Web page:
Owen Flanagan:

Does Buddhism promise happiness, and if so, what kind? Presumably it is not the familiar “happy-happy-joy-joy kick your heels” kind of happiness, not the Hugh Hefner kind of happiness, and it is not the ephemeral happiness that comes from winning the lottery. Instead, some say that Buddhism offers no kind of happiness, but it offers an end to suffering, which is very different. You have a headache. I give you aspirin. You are not suffering. But are you happy?

There is much hype in recent years about the good effects of Buddhist meditation on health, well-being, and happiness. This, plus the fact that in Buddhism there is no creator God, makes Buddhism especially attractive to liberal post-Abrahamic folk who think of themselves as “spiritual but not religious.” But is happiness important? Were Jesus, Confucius, Buddha, Socrates, or Martin Luther King Jr. happy? It seems an odd question. They each lived great lives. They mattered. Aristotle said that happiness is not the most important thing, but meaning, purpose and fulfillment are. A malevolent person could be happy, but the meaning and significance of his life are worthless and evil. According to Aristotle, one cannot tell whether an individual flourished or lived in a fulfilled and fulfilling way, until after he is dead and gone, one sees how the grandchildren turn out. This means that flourishing, purpose and meaning are not completely subjective, not located solely in the head, and thus not to be seen there on brain scans. It became clear to me that although American culture hypes happiness, it is generally of a shallow type and that no great spiritual tradition ever promises anything like that sort of happiness.

I maintain that it makes more sense to think of happiness as a point around which we travel in an elliptical orbit, sometimes closer than others, but never a point to be occupied, possessed. The harmony and symmetry of the orbit are the sublime parts.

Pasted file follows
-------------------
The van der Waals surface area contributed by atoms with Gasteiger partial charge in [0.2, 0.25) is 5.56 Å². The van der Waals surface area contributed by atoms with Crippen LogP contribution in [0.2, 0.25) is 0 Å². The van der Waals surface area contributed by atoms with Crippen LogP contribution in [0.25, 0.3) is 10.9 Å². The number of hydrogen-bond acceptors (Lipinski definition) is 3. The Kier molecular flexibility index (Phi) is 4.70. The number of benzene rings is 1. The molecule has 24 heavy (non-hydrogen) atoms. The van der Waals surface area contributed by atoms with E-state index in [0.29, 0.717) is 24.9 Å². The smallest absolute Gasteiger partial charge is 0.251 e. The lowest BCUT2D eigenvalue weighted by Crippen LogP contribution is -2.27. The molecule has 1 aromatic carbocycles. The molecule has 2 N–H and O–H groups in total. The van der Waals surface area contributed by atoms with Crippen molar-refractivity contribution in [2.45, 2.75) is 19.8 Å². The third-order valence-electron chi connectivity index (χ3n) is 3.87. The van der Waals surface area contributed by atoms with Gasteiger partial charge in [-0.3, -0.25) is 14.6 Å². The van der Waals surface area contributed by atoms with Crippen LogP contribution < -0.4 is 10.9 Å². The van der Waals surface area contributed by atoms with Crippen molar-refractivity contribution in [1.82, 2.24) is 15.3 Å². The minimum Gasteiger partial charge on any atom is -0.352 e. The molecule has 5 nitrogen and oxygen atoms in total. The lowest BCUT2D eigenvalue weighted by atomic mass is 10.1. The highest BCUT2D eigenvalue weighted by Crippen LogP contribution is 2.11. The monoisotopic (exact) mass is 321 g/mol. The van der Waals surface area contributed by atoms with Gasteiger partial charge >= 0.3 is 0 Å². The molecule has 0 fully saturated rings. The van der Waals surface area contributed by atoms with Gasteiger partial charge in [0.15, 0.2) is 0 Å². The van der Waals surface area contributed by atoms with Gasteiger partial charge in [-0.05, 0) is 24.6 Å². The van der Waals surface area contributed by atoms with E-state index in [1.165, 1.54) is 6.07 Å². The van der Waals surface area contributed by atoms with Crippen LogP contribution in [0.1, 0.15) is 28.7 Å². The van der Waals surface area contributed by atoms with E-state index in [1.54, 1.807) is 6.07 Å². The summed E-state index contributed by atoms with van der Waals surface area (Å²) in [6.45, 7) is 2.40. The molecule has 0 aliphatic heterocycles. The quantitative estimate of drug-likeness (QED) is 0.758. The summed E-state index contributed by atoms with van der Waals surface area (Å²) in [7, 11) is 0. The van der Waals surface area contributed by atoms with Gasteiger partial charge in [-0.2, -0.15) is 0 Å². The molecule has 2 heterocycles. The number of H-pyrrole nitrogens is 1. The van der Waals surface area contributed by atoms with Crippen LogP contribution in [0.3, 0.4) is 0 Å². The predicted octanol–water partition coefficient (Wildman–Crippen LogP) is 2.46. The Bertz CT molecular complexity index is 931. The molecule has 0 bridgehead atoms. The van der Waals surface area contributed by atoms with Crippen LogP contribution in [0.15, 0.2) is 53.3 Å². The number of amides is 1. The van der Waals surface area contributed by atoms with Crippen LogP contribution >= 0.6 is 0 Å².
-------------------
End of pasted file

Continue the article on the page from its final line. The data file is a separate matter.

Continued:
I sit here this morning, amply fed and sufficiently warm. I’m enjoying the look of frost on the ground outside my window and the sound of choral Christmas music on the stereo. I’m fretful over whether or not my financial goals for this week will be met, and if not, what that will bode for the next couple months. I’m eagerly anticipating the next batch of library sales, both as a salve for those financial worries as well as the pure joy of the hunt for new books. I’m wistful and slightly melancholic as I recall that today marks two years since my closest canine companion died from cancer, and I spent a few minutes in sober contemplation as I held the bag of his ashes and relived that day. I have an indescribable mix of thoughts and feelings left over from yesterday after visiting my childhood home, encountering the usual spurs to reminiscence, and listening to my parents talk about health and aging, which prompted a slightly more vivid awareness of mortality, both theirs and mine. I’m excited to be able to spend the day at home cleaning and decorating and even playing video games if I want. I’m fearing for Liverpool’s chances against Manchester City on Sunday, but glad to be able to sit and watch soccer games this weekend. And I’m contented by the steady, comforting presence of my girlfriend.

In other words, a typical day. What does it even mean to try to sum it all up by saying yes or no to the question of happiness? I’m alive, that’s good enough.